Baseball's Got a Lot to Answer For


December 18, 1992|By JERRY BEMBRY | JERRY BEMBRY,Jerry Bembry is a sports reporter for The Sun.

For a minute, let's forget that Cincinnati Reds owner Marge Schott, after the trade of one of her African-American players, allegedly expressed pleasure in getting rid of that ''goddamned nigger.'' And for a minute, let's forget that she allegedly referred to two former players as her ''million dollar niggers'' on one occasion, and to others as ''Jew bastards'' on another.

Instead, let's think about a conference call in 1988 that apparently included Ms. Schott and other major league owners. If what Sharon Jones, a former employee of the Oakland #F Athletics, says is true, at one point during that conversation Ms. Schott remarked that ''I'd rather have a trained monkey working for me than a nigger.''

So what happened next? Did any of the owners of America's national pastime question Ms. Schott's remarks? Did anyone reprimand her? Or did the owners simply giggle a bit, brush aside the offensive remarks and move on to the next order of business?

Apparently the owners did nothing, because it took four years for those comments to come to light. If the quotes attributed to Ms. Schott are indeed accurate, the owners joining her on that 1988 conference call appear to have suffered a convenient case of memory loss, since no one can recall the incident.

That raises a question about whether assigning an executive committee to investigate Ms. Schott's behavior will be enough to rejuvenate baseball's tarnished image. Regardless of what the executive committee discovers, the problem really is much bigger than Marge Schott.

Perhaps such remarks among baseball owners are commonplace, considering the surprisingly subdued response to the Schott controversy. By allegedly making the remarks in a conversation that came just one year after former Los Angeles Dodgers general manager Al Campanis was fired for matter-of-factly telling a national television audience in 1987 that blacks ''lack the necessities'' to hold management positions, Ms. Schott apparently felt her fellow owners were comfortable with such expressions.

With attitudes like that, it's no wonder just 5 percent of baseball fans are African-American. Do these owners really care?

According to a report last week by the baseball commissioner's office, 17 percent of front-office positions on major-league teams are held by minorities. But the number may be misleading because ''front office positions'' includes secretaries and receptionists. There are no African-American general managers, and only a few blacks hold executive-level positions.

''Baseball has a long way to go,'' former commissioner Faye Vincent said during a television appearance last week when asked about minority hiring. ''I don't think there is much commitment from the owners. I think they are willing to recognize that it's probably the right thing to do but there isn't passion or commitment.''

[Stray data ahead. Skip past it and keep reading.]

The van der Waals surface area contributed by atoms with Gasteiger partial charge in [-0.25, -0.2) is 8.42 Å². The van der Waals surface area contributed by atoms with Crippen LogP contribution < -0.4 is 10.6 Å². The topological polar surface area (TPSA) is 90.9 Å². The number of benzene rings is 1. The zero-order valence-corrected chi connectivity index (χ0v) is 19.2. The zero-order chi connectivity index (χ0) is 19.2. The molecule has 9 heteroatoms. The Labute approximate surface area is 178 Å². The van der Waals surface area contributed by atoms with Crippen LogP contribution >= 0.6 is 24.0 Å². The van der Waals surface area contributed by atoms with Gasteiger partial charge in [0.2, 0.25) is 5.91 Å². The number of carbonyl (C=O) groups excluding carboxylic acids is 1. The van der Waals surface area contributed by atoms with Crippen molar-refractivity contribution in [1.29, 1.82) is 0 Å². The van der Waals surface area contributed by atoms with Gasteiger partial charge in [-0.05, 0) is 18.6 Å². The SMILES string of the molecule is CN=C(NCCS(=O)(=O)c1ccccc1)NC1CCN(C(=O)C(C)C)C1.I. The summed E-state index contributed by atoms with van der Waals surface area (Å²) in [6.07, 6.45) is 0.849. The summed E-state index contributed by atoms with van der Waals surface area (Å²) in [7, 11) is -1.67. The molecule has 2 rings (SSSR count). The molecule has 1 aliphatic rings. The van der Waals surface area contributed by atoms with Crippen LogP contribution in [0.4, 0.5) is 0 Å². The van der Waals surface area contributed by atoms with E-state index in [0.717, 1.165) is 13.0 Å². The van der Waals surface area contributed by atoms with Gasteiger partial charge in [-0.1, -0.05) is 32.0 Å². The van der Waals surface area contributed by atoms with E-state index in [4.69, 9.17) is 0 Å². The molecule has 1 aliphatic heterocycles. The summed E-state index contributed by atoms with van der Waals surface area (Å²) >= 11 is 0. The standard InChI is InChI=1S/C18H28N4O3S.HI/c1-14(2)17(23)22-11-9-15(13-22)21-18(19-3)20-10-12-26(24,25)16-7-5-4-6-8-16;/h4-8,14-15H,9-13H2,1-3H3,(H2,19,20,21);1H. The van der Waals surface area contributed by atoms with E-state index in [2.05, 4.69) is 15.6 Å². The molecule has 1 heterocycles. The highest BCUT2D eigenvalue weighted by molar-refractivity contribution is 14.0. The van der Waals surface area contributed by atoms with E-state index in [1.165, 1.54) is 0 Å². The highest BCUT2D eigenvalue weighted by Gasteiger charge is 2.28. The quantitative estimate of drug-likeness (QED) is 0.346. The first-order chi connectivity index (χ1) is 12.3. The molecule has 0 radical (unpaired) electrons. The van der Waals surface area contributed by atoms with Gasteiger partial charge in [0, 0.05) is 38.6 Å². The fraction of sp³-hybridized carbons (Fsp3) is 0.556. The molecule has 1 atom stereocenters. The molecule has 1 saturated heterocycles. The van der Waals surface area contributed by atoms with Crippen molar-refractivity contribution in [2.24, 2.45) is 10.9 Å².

Passion and commitment will only exist when major league baseball brings in qualified African-Americans at the management level, then treats them with respect. Bill White, the African-American president of the National League, has to wonder whether he has the respect of the owners who ousted Mr. Vincent. Mr. White has complained of being ''bitter and mad'' about the racism he has experienced in the course of doing his job.

''If I said what I really feel,'' Mr. White said in April, ''no one (black) would follow me into that chair.''

Now's the time for Mr. White to say what he really feels. That also goes for Mr. Vincent, who last week ducked the question of whether he had heard Ms. Schott make racial slurs. If baseball's ownership is made up of people who feel at ease talking about "million dollar niggers" and "Jew bastards" among themselves, the fans who fill the stands in order to pay baseball's outrageously inflated salaries ought to know it so that they can make informed decisions about how they spend their entertainment dollars.

Meanwhile baseball's executive committee apparently has come up with several "deals" for Ms. Schott, ranging from forcing her to sell her interest in the team to suspending her or fining her $250,000. Yet whatever action is taken won't address the racist attitudes that exist among the baseball hierarchy.

It's time for the kind of change that will eliminate the atmosphere in which Ms. Schott could feel perfectly at ease making racist comments. Since the Campanis incident, baseball has been trumpeting its efforts to include African-Americans in key positions. But in the five years since then, blacks have yet to win any jobs as owners, general managers or directors of player personnel.

Simply punishing Marge Schott is no panacea. The league must make an effort to create a work climate that doesn't exclude African Americans and an environment that is not tolerant of ''trained monkey'' and ''nigger'' remarks.

Until that's done, major league baseball should be ashamed of its "national pastime" moniker. Given the moral equivocation of baseball's "silent" owners over Ms. Schott's bigoted jibes, "national disgrace" would be more like it.

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